The interaction of nanosecond laser pulses at 1064- and 355-nm with micro-scale, nominally spherical metallic particles is investigated in order to elucidate the governing interaction mechanisms as a function of material and laser parameters. The experimental model used involves the irradiation of metal particles located on the surface of transparent plates combined with time-resolved imaging capable of capturing the dynamics of particle ejection, plume formation and expansion along with the kinetics of the dispersed material from the liquefied layer of the particle. The mechanisms investigated in this work are informative and relevant across a multitude of materials and irradiation geometries suitable for the description of a wide range of specific applications. The experimental results were interpreted using physical models incorporating specific processes to assess their contribution to the overall observed behaviors. Analysis of the experimental results suggests that the induced kinetic properties of the particle can be adequately described using the concept of momentum coupling introduced to explain the interaction of plane metal targets to large-aperture laser beams. The results also suggest that laser energy deposition on the formed plasma affects the energy partitioning and the material modifications to the substrate.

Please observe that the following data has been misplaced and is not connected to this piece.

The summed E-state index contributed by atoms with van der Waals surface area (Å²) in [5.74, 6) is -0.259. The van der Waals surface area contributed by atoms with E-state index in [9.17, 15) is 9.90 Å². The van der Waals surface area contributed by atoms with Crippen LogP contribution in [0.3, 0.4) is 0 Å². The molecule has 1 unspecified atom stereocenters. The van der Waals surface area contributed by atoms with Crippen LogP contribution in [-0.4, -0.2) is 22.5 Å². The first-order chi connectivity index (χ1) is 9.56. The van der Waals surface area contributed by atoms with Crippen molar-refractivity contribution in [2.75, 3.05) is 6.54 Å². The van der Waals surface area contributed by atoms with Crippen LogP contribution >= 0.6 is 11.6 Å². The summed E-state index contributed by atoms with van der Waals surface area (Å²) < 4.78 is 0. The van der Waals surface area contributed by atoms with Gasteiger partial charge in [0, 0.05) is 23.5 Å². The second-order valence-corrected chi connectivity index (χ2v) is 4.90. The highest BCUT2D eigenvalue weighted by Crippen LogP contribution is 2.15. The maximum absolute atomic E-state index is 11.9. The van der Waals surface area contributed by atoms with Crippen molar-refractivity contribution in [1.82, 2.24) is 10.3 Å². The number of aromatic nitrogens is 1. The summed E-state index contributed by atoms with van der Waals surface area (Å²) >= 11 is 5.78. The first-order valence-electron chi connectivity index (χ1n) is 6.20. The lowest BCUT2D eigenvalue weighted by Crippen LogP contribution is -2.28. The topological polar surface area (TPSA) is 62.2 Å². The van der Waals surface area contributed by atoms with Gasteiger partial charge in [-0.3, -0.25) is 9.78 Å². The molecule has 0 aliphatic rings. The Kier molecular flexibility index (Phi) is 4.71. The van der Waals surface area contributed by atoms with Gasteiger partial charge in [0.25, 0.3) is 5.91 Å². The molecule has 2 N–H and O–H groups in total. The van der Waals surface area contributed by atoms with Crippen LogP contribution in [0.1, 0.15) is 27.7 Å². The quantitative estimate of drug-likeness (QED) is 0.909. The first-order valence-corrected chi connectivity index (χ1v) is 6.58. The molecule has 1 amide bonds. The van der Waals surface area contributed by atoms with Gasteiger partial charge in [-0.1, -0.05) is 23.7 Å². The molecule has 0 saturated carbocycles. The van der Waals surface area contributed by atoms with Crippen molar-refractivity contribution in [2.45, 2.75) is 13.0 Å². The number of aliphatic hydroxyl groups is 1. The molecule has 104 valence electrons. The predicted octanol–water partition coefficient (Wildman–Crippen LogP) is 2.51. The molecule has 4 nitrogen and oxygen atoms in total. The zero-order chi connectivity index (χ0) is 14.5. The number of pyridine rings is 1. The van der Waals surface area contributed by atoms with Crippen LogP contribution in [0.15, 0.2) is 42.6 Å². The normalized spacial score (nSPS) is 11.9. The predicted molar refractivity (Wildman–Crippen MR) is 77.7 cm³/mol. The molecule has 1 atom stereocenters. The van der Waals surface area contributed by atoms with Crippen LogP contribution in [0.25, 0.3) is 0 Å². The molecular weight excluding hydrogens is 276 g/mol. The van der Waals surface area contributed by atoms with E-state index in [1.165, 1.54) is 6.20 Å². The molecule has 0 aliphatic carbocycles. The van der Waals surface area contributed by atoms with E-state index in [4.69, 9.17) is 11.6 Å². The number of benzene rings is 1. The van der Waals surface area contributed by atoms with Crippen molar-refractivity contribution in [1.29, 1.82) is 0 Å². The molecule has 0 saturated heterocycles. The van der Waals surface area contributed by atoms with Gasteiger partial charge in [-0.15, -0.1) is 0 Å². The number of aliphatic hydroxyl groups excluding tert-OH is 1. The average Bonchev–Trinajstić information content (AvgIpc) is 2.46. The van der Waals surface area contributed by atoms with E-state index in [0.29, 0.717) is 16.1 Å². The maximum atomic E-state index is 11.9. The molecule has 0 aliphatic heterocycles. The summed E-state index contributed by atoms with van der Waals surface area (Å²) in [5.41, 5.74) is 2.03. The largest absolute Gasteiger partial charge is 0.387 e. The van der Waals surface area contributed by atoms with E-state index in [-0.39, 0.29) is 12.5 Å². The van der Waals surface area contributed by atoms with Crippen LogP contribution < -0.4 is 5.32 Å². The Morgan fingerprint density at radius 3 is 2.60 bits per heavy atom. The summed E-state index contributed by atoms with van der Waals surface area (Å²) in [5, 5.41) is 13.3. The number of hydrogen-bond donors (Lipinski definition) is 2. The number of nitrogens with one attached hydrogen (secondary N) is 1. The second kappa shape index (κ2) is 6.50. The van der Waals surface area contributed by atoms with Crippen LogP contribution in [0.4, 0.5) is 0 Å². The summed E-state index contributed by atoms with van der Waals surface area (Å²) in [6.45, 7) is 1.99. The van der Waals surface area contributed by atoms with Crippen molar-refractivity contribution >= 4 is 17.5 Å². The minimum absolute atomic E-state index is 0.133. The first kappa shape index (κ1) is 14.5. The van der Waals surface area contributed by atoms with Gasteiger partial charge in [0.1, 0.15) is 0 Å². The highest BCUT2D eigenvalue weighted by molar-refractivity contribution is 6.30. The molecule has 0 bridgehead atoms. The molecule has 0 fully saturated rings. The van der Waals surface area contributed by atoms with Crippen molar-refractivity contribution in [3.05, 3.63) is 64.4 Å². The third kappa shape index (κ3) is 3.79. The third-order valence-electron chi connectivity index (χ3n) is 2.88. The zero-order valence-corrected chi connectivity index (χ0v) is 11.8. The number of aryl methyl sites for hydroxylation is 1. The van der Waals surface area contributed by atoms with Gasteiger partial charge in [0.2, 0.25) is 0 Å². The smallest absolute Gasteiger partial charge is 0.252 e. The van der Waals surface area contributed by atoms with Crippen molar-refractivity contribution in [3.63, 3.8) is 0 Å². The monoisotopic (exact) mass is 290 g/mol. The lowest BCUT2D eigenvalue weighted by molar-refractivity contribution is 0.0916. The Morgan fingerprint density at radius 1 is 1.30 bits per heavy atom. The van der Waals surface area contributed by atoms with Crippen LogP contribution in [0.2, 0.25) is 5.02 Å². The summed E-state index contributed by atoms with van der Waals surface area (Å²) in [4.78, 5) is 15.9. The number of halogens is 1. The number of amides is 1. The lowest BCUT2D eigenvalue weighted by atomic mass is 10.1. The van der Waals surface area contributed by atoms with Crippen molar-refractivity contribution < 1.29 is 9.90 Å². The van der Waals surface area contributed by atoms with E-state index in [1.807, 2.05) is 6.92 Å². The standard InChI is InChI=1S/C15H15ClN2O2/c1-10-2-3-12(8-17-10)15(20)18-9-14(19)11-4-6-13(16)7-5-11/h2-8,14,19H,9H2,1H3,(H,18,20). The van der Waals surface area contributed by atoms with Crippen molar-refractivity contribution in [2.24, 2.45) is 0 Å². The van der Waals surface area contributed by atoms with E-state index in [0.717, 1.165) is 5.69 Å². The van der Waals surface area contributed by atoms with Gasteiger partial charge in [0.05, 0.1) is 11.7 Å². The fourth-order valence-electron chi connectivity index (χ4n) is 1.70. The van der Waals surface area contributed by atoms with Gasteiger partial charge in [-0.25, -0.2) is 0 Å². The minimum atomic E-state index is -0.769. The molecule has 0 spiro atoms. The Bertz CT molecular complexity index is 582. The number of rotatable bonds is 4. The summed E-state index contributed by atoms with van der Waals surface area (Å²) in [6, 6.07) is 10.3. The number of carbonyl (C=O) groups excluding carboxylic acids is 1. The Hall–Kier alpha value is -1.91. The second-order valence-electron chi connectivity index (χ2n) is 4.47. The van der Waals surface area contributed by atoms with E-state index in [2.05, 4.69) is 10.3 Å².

ASJC Scopus subject areas
- Atomic and Molecular Physics, and Optics